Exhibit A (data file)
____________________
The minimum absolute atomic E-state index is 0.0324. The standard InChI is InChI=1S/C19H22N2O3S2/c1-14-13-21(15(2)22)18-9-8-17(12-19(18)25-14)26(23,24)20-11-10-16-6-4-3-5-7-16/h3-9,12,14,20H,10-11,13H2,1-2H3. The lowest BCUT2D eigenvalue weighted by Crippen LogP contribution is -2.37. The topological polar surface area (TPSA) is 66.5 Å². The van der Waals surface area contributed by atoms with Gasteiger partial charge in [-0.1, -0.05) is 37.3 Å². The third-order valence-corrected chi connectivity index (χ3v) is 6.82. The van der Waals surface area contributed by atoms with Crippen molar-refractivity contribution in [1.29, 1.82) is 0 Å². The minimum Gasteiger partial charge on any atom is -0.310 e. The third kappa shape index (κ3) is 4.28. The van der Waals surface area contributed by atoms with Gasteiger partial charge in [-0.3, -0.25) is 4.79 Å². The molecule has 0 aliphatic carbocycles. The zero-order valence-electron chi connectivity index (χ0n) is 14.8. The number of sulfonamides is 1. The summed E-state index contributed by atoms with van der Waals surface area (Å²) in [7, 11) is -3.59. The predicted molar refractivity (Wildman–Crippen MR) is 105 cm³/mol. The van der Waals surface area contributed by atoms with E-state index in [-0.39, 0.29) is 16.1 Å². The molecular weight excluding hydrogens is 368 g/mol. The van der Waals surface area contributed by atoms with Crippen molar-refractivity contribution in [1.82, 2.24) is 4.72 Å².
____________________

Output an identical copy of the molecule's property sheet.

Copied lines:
The minimum absolute atomic E-state index is 0.0324. The standard InChI is InChI=1S/C19H22N2O3S2/c1-14-13-21(15(2)22)18-9-8-17(12-19(18)25-14)26(23,24)20-11-10-16-6-4-3-5-7-16/h3-9,12,14,20H,10-11,13H2,1-2H3. The lowest BCUT2D eigenvalue weighted by Crippen LogP contribution is -2.37. The topological polar surface area (TPSA) is 66.5 Å². The van der Waals surface area contributed by atoms with Gasteiger partial charge in [-0.1, -0.05) is 37.3 Å². The third-order valence-corrected chi connectivity index (χ3v) is 6.82. The van der Waals surface area contributed by atoms with Crippen molar-refractivity contribution in [1.29, 1.82) is 0 Å². The minimum Gasteiger partial charge on any atom is -0.310 e. The third kappa shape index (κ3) is 4.28. The van der Waals surface area contributed by atoms with Gasteiger partial charge in [-0.3, -0.25) is 4.79 Å². The molecule has 0 aliphatic carbocycles. The zero-order valence-electron chi connectivity index (χ0n) is 14.8. The number of sulfonamides is 1. The summed E-state index contributed by atoms with van der Waals surface area (Å²) in [7, 11) is -3.59. The predicted molar refractivity (Wildman–Crippen MR) is 105 cm³/mol. The van der Waals surface area contributed by atoms with E-state index in [-0.39, 0.29) is 16.1 Å². The molecular weight excluding hydrogens is 368 g/mol. The van der Waals surface area contributed by atoms with Crippen molar-refractivity contribution in [1.82, 2.24) is 4.72 Å².